- lycopene boosts the elasticity and efficiency of blood vessels, reducing the hardening of the arteries, which occurs with age and improves blood flow
- The supplement used in the study, brand name Ateronon, was shown to improve flexibility of blood vessels by up to 50%.
- Ateronon was shown to dramatically improve the function of the cells of the endothelium, the layer of cells lining the blood vessels, in the group of patients suffering from heart disease.
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London: UK scientists have created a natural supplement made from tomatoes, which they claim when taken daily, prevents heart disease and strokes.
The tomato pill, branded Ateronon, contains lycopene – an antioxidant that blocks “bad” (LDL) cholesterol that chokes the cardiovascular system.
The new lycopene pill is made by a biotechnology spin-out company within Cambridge University, and will eventually go on sale to consumers.
Although research is on-going early trials involving on150 people with heart disease indicate that Ateronon can reduce the oxidation of harmful fats in the blood to almost zero within eight weeks, a meeting of the British Cardiovascular Society will be told at Ateronon’s launch next week.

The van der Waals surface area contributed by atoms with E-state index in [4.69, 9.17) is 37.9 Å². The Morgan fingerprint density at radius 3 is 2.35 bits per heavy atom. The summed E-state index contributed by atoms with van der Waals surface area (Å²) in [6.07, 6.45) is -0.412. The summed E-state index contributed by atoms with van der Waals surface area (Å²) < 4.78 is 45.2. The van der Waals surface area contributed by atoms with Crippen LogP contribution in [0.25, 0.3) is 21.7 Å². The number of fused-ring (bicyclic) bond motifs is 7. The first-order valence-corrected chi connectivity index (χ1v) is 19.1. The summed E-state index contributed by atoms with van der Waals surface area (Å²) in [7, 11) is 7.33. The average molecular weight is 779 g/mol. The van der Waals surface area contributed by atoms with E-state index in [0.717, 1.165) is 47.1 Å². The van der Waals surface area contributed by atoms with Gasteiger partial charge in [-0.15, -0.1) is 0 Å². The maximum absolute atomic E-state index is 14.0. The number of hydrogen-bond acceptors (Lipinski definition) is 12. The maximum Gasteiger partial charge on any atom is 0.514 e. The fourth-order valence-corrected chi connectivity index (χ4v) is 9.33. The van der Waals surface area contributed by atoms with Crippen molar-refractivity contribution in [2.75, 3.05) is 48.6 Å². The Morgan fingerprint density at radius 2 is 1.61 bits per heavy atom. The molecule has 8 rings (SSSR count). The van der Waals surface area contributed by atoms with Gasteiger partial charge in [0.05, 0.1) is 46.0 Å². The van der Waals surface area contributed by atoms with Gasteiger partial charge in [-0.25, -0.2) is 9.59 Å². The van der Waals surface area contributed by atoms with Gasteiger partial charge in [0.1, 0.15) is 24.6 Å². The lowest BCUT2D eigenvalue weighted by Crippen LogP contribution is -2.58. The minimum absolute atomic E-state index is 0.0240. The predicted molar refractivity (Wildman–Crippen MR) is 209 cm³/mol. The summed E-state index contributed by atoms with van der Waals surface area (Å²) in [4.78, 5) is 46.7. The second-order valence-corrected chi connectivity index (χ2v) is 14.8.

Neuroscientist Peter Kirkpatrick, who will lead a further research project at Addenbrooke’s Hospital in Cambridge on behalf of Cambridge Theranostics Ltd, said the supplement could be much more effective than statin drugs that are currently used by doctors to treat high cholesterol.
Lycopene is already well-known as a powerful antioxidant which is found in the skin of tomatoes which gives them their red colour. But lycopene ingested in its natural form is poorly absorbed.
Ateronon contains a refined, more readily absorbed version of lycopene that was originally developed by Nestle.
New York: Scientists have discovered that multiple rounds of heating left-over spaghetti bolognese with extra oil has extra health benefits.
The technique alters the structure of the main antioxidant in tomotoes – lycopene so that it is more easily absorbed into the body.Previous studies have already shown that making raw tomatoes into purees or sauces increased the benefits.
Study leader Dr Steven Schwartz, from Ohio State University in Columbus, told fellow scientists at the American Chemical Society in Philadelphia.’What we have found is we can take the red tomato molecular form of lycopene and by processing it and heating it in combination with added oil, we can change the shape of the molecule so it is configured in this bent form.’
Heat is vital to the process, but so is the addition of some fat, which helps carry the lycopene through the gut walls.
The scientists processed red tomatoes into two kinds of sauce. One was rich in cislycopene – the ‘bent’ variety – while the other mostly contained all-trans-lycopene, the linear form.
A small study was then conducted on 12 volunteers who were given both types of sauce to eat. After each meal, blood samples-were taken and analysed over nine and a half hours. Lycopene blood levels were 55 per cent higher after consumption of the new sauce, the scientists found.